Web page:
Red Onion Marketplace Celebrates 1st Anniversary and Plans Friday Night | Local News
BELLE FOURCHE –– A couple from Belle Fourche combined a passion for culture and baking with a longtime dream, shaping the Red Onion Marketplace, a weekly roadside market offering fresh produce and home-cooked food every day. Saturdays.
“I thought it would be so amazing to bring a little, little version of a Whole Foods store to our town,” said Robin Ager, one of the owners of the market.
From 9 a.m. to 1 p.m. every Saturday from June to September, and out of season, by special order for pickup or delivery on the porch side, Robin, who operates the market with her husband James Ager, offers a range of fresh produce and products from bakery for locals and passers-by.
Robin also works as a real estate agent and James is employed at the Northern Hills Training Center and is the Butte County Commissioner. July 11 marked the first anniversary of the market.
The market was an original idea and a long-held dream of Robin.
“I’ve been dreaming about it for over 15 years,” she says. “Just wanting to bring fresh produce and that sort of thing to Belle Fourche. “
And combining that with her love of baking was a natural arrangement for Robin.
“My grandmother taught me how to bake pies when I was a young girl,” she said. “And so I thought, ‘That would be a great combination. “”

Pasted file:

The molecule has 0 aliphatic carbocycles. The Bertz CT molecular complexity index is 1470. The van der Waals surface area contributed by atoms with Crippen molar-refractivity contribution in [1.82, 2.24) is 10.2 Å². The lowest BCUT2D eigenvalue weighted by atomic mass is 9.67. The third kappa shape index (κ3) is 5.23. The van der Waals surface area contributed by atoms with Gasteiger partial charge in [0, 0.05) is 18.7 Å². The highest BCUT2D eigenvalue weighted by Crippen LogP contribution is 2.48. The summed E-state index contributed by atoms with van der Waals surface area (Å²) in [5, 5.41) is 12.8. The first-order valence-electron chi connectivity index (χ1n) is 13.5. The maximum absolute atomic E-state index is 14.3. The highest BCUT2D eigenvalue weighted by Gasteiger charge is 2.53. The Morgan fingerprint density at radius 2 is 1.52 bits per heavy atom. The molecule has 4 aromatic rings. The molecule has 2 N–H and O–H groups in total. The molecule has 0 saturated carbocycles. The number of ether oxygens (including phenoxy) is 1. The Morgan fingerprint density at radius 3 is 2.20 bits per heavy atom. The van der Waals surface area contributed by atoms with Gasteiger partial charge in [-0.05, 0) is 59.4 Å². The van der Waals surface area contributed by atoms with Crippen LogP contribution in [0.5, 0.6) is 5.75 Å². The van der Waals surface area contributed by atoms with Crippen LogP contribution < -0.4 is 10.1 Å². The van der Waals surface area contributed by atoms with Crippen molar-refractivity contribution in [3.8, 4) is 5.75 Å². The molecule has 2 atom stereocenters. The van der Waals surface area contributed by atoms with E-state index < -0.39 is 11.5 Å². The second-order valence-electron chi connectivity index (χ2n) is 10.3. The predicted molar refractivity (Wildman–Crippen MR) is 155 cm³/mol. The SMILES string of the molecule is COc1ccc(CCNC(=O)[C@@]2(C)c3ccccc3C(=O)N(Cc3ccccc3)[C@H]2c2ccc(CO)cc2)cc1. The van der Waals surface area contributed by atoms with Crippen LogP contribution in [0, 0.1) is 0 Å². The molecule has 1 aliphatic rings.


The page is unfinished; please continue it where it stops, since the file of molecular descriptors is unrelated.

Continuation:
The eventual slogan the couple decided on, Robin said, was “eat healthy and celebrate life.”
The products are locally sourced and the baked goods are made from scratch. In addition to Robin’s homemade baking, she said her mother and stepmother help provide some of the baked goods sold in the market every Saturday.
Located on top of a hill, the Red Onion Marketplace is located just off US Highway 34, a short distance east of Runnings in Belle Fourche.
Robin estimated that around 95% of the building materials in the market were recycled or reused to some extent, including materials from a handful of older buildings spread across Belle Fourche and Butte County.
The market counter was salvaged from the old Penguin Drive-in, which Robin guessed closed in the 2000s.
In the 1980s, Robin was working at the drive-through. The old counter still has vestiges of the heyday of the drive-in, featuring hundreds of names that were labeled on the structure, including a tribute to the couple’s early days, which reads: “Robin Loves James” . When the building was demolished, Robin said James couldn’t let the story die with the building. The couple started dating in 1985.
“And so James went to save him,” she said.
The base of the eight-by-13-foot building was built around a one-ton pickup truck bed from the 1950s-1960s.
“My dad… found this truck bed and he said, ‘That would make a big shed or something,’” said James. “We thought, ‘Well, wait a minute’. I put up the walls (of the market)… (and) we moved them here on skates, and then everything that I built around that.
The pair also intend to expand the market over time.
“Our goal is to one day build a bigger and more permanent market,” said James. “We want to showcase items like breads, desserts (made from scratch by Robin) local produce and other produce, coffees and many other items,” James said. “Our goal is to one day build a bigger and more permanent market. “